As part of an integrated marketing strategy, management legend Dr. Peter F. Drucker, then serving as a professor at Claremont Graduate School, was engaged to serve as keynote speaker at the Phibro Energy Risk Management Forum, held at The Metropolitan Club in New York City.

Dr. Drucker, who passed away at age 95 in 2005, chose to speak on what he called, “The Four Roles of the CFO.” His remarks before more than 200 CFOs appear to be as relevant now as when he spoke to them nearly 25 years ago.

Here are some highlights from Peter Drucker’s presentation, which can not be found in any one of his 39 books:

The CFO as Information Officer:

“The original role of the CFO was to be the information officer of the business…Accounting, which is information, is changing today more than it has changed in the last hundred years…CFOs will have to make an important decision for their companies not very far down the line, on how to get rid of the pernicious rift between information that is concept-focused, which is accounting, and information that is transaction-focused, which is computerized information…

“The notion that you should split these two universes of information between the Chief Financial Officer, who is responsible for financial information, and the Chief Information Officer, who is responsible for non-financial information is not a good idea…

“The only reliable information we have available to us basically is “inside” information, mostly in our accounting systems. And yet, the events that really determine the success of business do not happen on the inside…So CFOs have a big job ahead: bringing together information channels, and learning an accounting system that’s going to be very different. It will require an ability to get “inside” information by manipulating figures quickly, and combining it with “outside” information, which is largely anecdotal today.”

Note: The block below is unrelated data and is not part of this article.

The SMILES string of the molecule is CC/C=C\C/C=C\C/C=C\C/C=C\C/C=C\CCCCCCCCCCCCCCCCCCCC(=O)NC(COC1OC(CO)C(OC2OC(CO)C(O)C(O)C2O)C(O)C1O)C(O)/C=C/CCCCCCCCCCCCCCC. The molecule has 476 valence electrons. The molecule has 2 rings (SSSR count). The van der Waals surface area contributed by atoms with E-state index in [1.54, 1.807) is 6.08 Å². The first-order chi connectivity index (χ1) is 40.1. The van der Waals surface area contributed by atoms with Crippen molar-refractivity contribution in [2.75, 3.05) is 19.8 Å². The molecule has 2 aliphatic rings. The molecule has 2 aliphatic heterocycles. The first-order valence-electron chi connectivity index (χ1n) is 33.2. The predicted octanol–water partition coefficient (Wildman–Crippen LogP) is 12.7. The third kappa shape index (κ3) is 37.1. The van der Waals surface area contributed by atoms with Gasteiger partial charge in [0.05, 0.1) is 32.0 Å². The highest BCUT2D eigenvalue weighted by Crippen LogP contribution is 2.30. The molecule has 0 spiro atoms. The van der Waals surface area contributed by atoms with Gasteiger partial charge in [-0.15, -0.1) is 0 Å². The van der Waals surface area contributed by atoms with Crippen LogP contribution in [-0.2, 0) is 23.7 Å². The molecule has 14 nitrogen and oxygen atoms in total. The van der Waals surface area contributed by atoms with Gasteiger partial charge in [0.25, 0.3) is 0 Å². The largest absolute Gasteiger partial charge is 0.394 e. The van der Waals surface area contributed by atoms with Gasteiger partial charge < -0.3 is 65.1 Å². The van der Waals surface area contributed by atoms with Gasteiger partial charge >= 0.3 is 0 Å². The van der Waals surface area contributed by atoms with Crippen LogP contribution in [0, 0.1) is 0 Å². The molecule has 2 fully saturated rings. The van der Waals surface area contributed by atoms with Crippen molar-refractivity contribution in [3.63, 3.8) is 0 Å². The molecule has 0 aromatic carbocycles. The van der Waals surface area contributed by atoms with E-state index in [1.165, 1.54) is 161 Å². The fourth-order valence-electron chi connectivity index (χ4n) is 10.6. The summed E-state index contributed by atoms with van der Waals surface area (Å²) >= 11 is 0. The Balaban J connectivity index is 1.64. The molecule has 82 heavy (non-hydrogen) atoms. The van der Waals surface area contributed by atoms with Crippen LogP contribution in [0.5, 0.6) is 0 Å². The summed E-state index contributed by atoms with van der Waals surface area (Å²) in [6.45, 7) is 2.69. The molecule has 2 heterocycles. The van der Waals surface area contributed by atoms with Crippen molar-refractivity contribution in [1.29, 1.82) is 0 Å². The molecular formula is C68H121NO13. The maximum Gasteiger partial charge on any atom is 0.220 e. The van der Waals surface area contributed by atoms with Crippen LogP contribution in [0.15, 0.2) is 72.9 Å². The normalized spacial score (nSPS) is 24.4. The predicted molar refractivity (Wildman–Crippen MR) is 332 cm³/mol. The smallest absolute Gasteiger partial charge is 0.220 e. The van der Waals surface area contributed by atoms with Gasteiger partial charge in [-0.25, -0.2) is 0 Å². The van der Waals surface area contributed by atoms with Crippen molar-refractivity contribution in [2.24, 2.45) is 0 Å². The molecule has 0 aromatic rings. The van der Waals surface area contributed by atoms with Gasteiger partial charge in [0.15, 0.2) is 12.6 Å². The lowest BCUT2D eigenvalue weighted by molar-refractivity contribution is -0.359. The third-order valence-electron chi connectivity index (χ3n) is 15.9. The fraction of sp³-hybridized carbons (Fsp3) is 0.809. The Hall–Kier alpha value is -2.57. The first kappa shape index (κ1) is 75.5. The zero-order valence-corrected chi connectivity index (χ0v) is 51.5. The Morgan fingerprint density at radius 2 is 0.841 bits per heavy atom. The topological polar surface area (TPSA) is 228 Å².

The CFO as Financial Advisor:

“The Chief Financial Officer must think about the financial consequences of projected policies and actions, not only in terms of costs but in terms of the allocation of scarce resources…So the chief financial adviser’s job is to think about opportunity costs, and most CFOs don’t do this…As a CFO, you must think about what a policy or project is likely to return. Also think about the consequences if it doesn’t work…So the chief financial adviser basically is a conscience, a financial conscience.”

The CFO as Productivity Manager:

“There is a third CFO function, which is managing money for the business. I’m not talking of the treasury function; that is only a small part of it. The biggest part of this involves managing the productivity of capital…It’s my view that you can increase the productivity of capital in any organization three percent a year compounded, by just plain hard work, provided it’s allocated properly. And this is a function which is not, bluntly, on your professional agenda today…

“Top management doesn’t think financially. They think in terms of next quarter’s dividend, and that’s not thinking financially. They don’t think in terms of the financial impact of business decisions and the business impact of financial decisions. And that, I think, is your biggest educational job ahead.”

The CFO as Asset Protector:

“The fourth dimension of the CFO’s role is the preservation and protection of assets. This is a duty of a company that benefits not only the shareholders, but also society…The stupidest thing you can do is attempt to predict the future. Brilliant people have seen that those who predict eventually come to grief. Truly brilliant people understand that they must make external fluctuations irrelevant to their business…

“The protection of assets involves making sure that the risks over which you have no control are managed, and do not interfere with the conduct of the business. Losses based on fluctuations of commodities are no longer permissible, any more than it is permitted to have a factory burn down without insurance coverage. These are manageable risks.”

If you’d like to receive a copy of Peter Drucker’s complete remarks at the Phibro Energy Risk Management Forum in 1991, just shoot me a note.